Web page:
S v Swartbooi (6) (Special Review Judgment) (CR 9 of 2012)  NAHC 28 (15 February 2012);
 The accused person was charged with and convicted of the crime of attempted murder in the magistrate’s court. The presiding magistrate after conviction but before sentence forwarded the record of the proceedings on special review with the following motivation which I quote verbatim:
“There was evidence beyond reasonable doubt that the accused assaulted the complainant however, the intention by the accused to murder the complainant was not proven by the evidence adduced by State that it constituted an attempt to murder. The accused stabbed complainant once, and ran, there is no evidence proving accused intention was to murder complainant. Even if he stabbed complainant on part of body regarded as sensitive, used a knife regarded as a dangerous weapon, this merely proves he intent to assault grievously and not attempted murder, as the evidence adduced does not prove that accused was persistent in his attack on the complainant.”
 The evidence of the complainant was that he was stabbed once in his throat in an unprovoked attack. He was admitted to the Mariental State Hospital and thereafter transferred to Windhoek State Hospital where he regained consciousness after three days. He was in the intensive care unit for one week. He regarded it as a miracle that he survived the attack on him.
 It is clear from what was quoted that the presiding magistrate is eliciting the reviewing judge’s view whether or not she is correct in her evaluation of the evidence presented by the State.
 I must say at this stage that it is not necessary for this Court to express any view on the correctness or otherwise of the view expressed by the learned magistrate in her cover letter.
 This matter is at this stage not reviewable in terms of the provisions of section 304(4) of Act 51 of 1977.
 Section 304(4) of Act 51 of 1977 provides as follows:
“If in any criminal case in which a magistrate has imposed a sentence which is not subject to review in the ordinary course in terms of section 302 or in which a regional court has imposed any sentence, it is brought to the notice of the provincial or local division having jurisdiction or any judge thereof that the proceedings in which the sentence was imposed were not in accordance with justice such court or judge shall have the same powers in respect of such proceedings as if the record thereof had been laid before such court or judge in terms of section 303 or this section.”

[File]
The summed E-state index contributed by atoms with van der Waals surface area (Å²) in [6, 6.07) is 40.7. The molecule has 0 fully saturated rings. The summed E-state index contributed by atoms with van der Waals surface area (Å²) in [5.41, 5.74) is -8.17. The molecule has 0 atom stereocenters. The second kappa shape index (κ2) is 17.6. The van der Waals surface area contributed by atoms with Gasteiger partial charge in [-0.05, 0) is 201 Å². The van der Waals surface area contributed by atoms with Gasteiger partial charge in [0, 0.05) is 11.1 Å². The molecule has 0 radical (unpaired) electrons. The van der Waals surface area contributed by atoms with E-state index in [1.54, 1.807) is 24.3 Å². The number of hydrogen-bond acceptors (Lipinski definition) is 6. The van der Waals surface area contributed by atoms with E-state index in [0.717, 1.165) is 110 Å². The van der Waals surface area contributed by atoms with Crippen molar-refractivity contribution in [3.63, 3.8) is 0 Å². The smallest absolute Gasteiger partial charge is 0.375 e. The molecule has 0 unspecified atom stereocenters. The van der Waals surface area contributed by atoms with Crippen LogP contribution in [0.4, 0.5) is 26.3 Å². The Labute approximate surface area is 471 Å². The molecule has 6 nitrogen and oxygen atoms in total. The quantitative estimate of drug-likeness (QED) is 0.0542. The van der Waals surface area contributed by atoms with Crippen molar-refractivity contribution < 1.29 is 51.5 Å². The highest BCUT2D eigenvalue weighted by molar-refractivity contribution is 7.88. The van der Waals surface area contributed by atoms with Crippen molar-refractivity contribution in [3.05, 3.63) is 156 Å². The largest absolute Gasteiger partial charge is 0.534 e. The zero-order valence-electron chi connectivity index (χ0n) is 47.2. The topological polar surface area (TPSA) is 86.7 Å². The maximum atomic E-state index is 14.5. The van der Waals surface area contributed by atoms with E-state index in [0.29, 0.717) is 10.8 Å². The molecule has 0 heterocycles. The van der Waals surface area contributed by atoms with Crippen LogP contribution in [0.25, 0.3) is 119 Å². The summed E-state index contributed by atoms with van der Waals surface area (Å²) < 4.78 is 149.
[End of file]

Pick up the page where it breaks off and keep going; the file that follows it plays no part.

I am aware of the fact that section 304(4) had been amended in the Republic of South Africa by the insertion of section 304 A to make provision for the review of proceedings before sentence. This amendment is however not applicable to this jurisdiction even though, in my view, it will certainly serve the administration of justice here should the legislature similarly amend section 304.
 In S v Mametja 1979 (1) SA 767 (TPD) an accused was convicted of a statutory offence. The matter was postponed for sentence. On the date of sentence the magistrate who had convicted the accused was not available and in terms of section 275 of Act 51 of 1977 another magistrate presided for the purpose of sentencing. The second magistrate was of the opinion that the conviction was not supported by the evidence, refused to pass sentence and referred the matter to the provincial division for review:
Van Dijkhorst AJ (as he then was) at 768 B – C responded as follows:
“This case is not reviewable in terms of s. 302 and s. 304(4) of Act 51 of 1977. These sections only deal with review after sentence.”
 In S v Immanuel 2007 (1) NR 327 HC Silungwe AJ said the following on this point:
“Firstly, the proceedings in this case are not reviewable in terms of s. 304(4) of the Criminal Procedure Act 51 of 1977 (the Act) on the ground that the accused had not been convicted. In other words, where a conviction has not been entered (or where a conviction had been entered but is not followed by sentence), the provisions of s. 304 (4) of the Act are not available.
Secondly, although this court has inherent power to curb irregularities in magistrates’ courts by interfering (through review) with unterminated proceedings emanating therefrom, such as the present proceedings, it will only exercise that power in rare instances of material irregularities where grave injustice might otherwise result, or where justice might not be attained by other means.
See S v Burns and Another 1988 (3) SA 366 (C) at 367 H; Ismail and Others v Additional Magistrate, Wynberg and Another 1963 (1) SA 1 (A) at 5G – 6A. Evidently, none of such rare instances is present in the instant case.”
(See also S v Handuke 2007 (2) NR 606 (HC) at 607 H).
 I agree with this exposition of the present legal position in this jurisdiction relating to review proceedings in terms of section 304(4) prior to sentence and in which circumstances this Court will exercise its inherent powers of review to curb irregularities in lower courts.
 In the result the record of the proceedings is returned and the magistrate is instructed to sentence the accused person on the charge of attempted murder.